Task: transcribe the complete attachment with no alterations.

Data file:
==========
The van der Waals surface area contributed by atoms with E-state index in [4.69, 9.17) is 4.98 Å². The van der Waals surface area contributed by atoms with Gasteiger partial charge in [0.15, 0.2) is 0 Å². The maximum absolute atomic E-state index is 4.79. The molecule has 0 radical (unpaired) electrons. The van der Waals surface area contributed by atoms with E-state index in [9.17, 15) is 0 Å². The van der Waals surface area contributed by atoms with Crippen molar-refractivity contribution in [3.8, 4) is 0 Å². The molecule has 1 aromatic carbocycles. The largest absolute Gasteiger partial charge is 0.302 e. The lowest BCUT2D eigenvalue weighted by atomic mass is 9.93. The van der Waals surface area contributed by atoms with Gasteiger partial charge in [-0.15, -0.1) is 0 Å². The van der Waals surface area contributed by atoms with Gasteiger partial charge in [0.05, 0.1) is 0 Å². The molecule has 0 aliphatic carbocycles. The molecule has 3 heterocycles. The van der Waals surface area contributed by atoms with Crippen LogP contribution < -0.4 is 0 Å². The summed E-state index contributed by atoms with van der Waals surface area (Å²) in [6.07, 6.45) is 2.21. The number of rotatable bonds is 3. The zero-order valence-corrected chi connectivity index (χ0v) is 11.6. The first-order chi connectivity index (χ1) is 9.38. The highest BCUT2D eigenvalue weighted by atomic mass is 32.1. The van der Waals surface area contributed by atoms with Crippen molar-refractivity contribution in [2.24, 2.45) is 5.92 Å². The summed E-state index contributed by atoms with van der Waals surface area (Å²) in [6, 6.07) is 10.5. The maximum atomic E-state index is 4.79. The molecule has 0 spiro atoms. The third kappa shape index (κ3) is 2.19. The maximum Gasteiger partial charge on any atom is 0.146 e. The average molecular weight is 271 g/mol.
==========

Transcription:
The van der Waals surface area contributed by atoms with E-state index in [4.69, 9.17) is 4.98 Å². The van der Waals surface area contributed by atoms with Gasteiger partial charge in [0.15, 0.2) is 0 Å². The maximum absolute atomic E-state index is 4.79. The molecule has 0 radical (unpaired) electrons. The van der Waals surface area contributed by atoms with E-state index in [9.17, 15) is 0 Å². The van der Waals surface area contributed by atoms with Crippen molar-refractivity contribution in [3.8, 4) is 0 Å². The molecule has 1 aromatic carbocycles. The largest absolute Gasteiger partial charge is 0.302 e. The lowest BCUT2D eigenvalue weighted by atomic mass is 9.93. The van der Waals surface area contributed by atoms with Gasteiger partial charge in [-0.15, -0.1) is 0 Å². The van der Waals surface area contributed by atoms with Gasteiger partial charge in [0.05, 0.1) is 0 Å². The molecule has 0 aliphatic carbocycles. The molecule has 3 heterocycles. The van der Waals surface area contributed by atoms with Crippen LogP contribution < -0.4 is 0 Å². The summed E-state index contributed by atoms with van der Waals surface area (Å²) in [6.07, 6.45) is 2.21. The number of rotatable bonds is 3. The zero-order valence-corrected chi connectivity index (χ0v) is 11.6. The first-order chi connectivity index (χ1) is 9.38. The highest BCUT2D eigenvalue weighted by atomic mass is 32.1. The van der Waals surface area contributed by atoms with Crippen molar-refractivity contribution in [2.24, 2.45) is 5.92 Å². The summed E-state index contributed by atoms with van der Waals surface area (Å²) in [6, 6.07) is 10.5. The maximum atomic E-state index is 4.79. The molecule has 0 spiro atoms. The third kappa shape index (κ3) is 2.19. The maximum Gasteiger partial charge on any atom is 0.146 e. The average molecular weight is 271 g/mol.